Posted 5 years ago
This beautiful unmarked brooch has fuschia pink chaton round rhinestones w/amethyst colored navettes. The size is just under 2.5". I saw a different color combination of my brooch on Rubylane - sold as Juliana D&E - first seen in 1968 so did a little research. There are 2 very good Juliana resource books out there (which I don't have, so can't look through). I am sure some of you have these books. They are "The Art of Juliana Jewelry" by Katerina Musetti and "DeLizza & Elster" by Ann Mitchell Pitman.
My online research: vintagejewelry.wikidot.com/Juliana-a-k-a-d-e
"Delizza & Elster - 1947 - 1990
Delizza and Elster manufactured jewelry of the highest quality. It is important to know that D&E manufactured jewelry for a multitude of different makers (such as Hollycraft, Weiss, and Judy Lee) so not all D&E jewelry is part of their "Juliana" line but all "Juliana" jewelry was designed and made by D&E. Always very solidly made this company unfortunately never signed their pieces but did paper label a line called Juliana in the late 60's.
The D&E stands for the last names of co-founders William DeLizza and Harold Elster that founded the company in 1947. The name "Juliana" comes from the name that was printed on the paper hangtags & display cards attached to their jewelry (which was never signed). Because their "Juliana" jewelry was never signed, it leads to a LOT of confusion about what is and what is not actually Juliana. Below are some tips on how to identify if your jewelry piece is actually Juliana or not. Never assign the name "Juliana" or call something "Juliana Style" unless you're sure it was one of their pieces. This merely leads to a frustration in buyers.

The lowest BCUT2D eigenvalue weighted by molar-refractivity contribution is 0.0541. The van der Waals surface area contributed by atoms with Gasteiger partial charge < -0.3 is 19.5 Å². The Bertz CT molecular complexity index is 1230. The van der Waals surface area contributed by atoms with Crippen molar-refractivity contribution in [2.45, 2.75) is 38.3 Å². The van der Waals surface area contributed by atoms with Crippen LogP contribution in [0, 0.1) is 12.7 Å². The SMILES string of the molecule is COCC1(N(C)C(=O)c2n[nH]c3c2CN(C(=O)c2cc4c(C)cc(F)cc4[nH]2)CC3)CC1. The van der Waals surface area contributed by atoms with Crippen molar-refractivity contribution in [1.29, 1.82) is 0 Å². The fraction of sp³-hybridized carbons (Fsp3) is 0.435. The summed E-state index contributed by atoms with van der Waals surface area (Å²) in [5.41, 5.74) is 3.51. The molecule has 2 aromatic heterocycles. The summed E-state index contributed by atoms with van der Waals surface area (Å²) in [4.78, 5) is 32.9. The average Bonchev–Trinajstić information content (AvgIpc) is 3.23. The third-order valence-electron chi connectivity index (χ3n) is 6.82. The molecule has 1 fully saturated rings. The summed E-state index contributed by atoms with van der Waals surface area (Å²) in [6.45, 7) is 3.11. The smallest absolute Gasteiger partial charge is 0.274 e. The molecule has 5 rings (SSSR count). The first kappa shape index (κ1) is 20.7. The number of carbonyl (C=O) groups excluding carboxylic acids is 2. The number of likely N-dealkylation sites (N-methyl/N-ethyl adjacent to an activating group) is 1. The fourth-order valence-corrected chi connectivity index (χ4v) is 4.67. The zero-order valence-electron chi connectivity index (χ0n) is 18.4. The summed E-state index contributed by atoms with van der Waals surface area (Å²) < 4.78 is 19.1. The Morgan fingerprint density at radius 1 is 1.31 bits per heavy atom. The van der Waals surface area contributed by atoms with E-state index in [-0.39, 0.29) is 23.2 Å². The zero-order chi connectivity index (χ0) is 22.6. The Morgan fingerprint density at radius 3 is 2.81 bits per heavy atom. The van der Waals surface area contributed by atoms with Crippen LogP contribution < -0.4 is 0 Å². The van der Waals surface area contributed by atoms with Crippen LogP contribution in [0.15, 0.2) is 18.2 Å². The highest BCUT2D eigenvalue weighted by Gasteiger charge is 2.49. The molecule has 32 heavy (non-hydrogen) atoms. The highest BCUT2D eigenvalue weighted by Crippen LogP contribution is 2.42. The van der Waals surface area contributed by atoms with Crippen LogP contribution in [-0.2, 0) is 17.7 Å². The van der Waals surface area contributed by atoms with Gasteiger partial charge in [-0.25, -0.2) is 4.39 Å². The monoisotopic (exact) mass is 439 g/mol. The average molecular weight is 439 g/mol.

Juliana - 1967 - 1968
Juliana is the 'house' brand label of Delizza and Elster. This company’s high quality rhinestone jewelry is unmarked and can only be identified through particular manufacturing techniques. Keep in mind that the colorful highly sought after pieces of Juliana jewelry aren't the only things they produced. Lots of clear crystal rhinestone pins/brooches on rhodium settings were hugely popular in the late 40s and early 50s."